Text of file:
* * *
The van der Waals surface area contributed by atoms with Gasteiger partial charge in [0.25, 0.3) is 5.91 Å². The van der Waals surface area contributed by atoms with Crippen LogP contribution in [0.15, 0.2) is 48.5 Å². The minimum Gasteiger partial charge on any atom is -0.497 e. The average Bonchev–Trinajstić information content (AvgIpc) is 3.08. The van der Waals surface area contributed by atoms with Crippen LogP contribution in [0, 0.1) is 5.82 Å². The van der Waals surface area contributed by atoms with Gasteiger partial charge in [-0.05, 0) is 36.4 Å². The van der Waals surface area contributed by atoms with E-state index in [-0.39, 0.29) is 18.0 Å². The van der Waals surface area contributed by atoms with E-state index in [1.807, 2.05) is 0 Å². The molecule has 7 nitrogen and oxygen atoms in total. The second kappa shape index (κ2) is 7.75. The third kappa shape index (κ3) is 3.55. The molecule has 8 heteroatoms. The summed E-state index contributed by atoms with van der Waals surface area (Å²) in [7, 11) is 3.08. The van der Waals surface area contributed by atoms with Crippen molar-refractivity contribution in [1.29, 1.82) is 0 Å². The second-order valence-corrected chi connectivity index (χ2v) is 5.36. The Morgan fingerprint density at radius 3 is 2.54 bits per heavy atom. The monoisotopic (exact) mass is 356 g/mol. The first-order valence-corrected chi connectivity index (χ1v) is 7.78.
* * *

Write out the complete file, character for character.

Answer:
The van der Waals surface area contributed by atoms with Gasteiger partial charge in [0.25, 0.3) is 5.91 Å². The van der Waals surface area contributed by atoms with Crippen LogP contribution in [0.15, 0.2) is 48.5 Å². The minimum Gasteiger partial charge on any atom is -0.497 e. The average Bonchev–Trinajstić information content (AvgIpc) is 3.08. The van der Waals surface area contributed by atoms with Crippen LogP contribution in [0, 0.1) is 5.82 Å². The van der Waals surface area contributed by atoms with Gasteiger partial charge in [-0.05, 0) is 36.4 Å². The van der Waals surface area contributed by atoms with E-state index in [-0.39, 0.29) is 18.0 Å². The van der Waals surface area contributed by atoms with E-state index in [1.807, 2.05) is 0 Å². The molecule has 7 nitrogen and oxygen atoms in total. The second kappa shape index (κ2) is 7.75. The third kappa shape index (κ3) is 3.55. The molecule has 8 heteroatoms. The summed E-state index contributed by atoms with van der Waals surface area (Å²) in [7, 11) is 3.08. The van der Waals surface area contributed by atoms with Crippen molar-refractivity contribution in [1.29, 1.82) is 0 Å². The second-order valence-corrected chi connectivity index (χ2v) is 5.36. The Morgan fingerprint density at radius 3 is 2.54 bits per heavy atom. The monoisotopic (exact) mass is 356 g/mol. The first-order valence-corrected chi connectivity index (χ1v) is 7.78.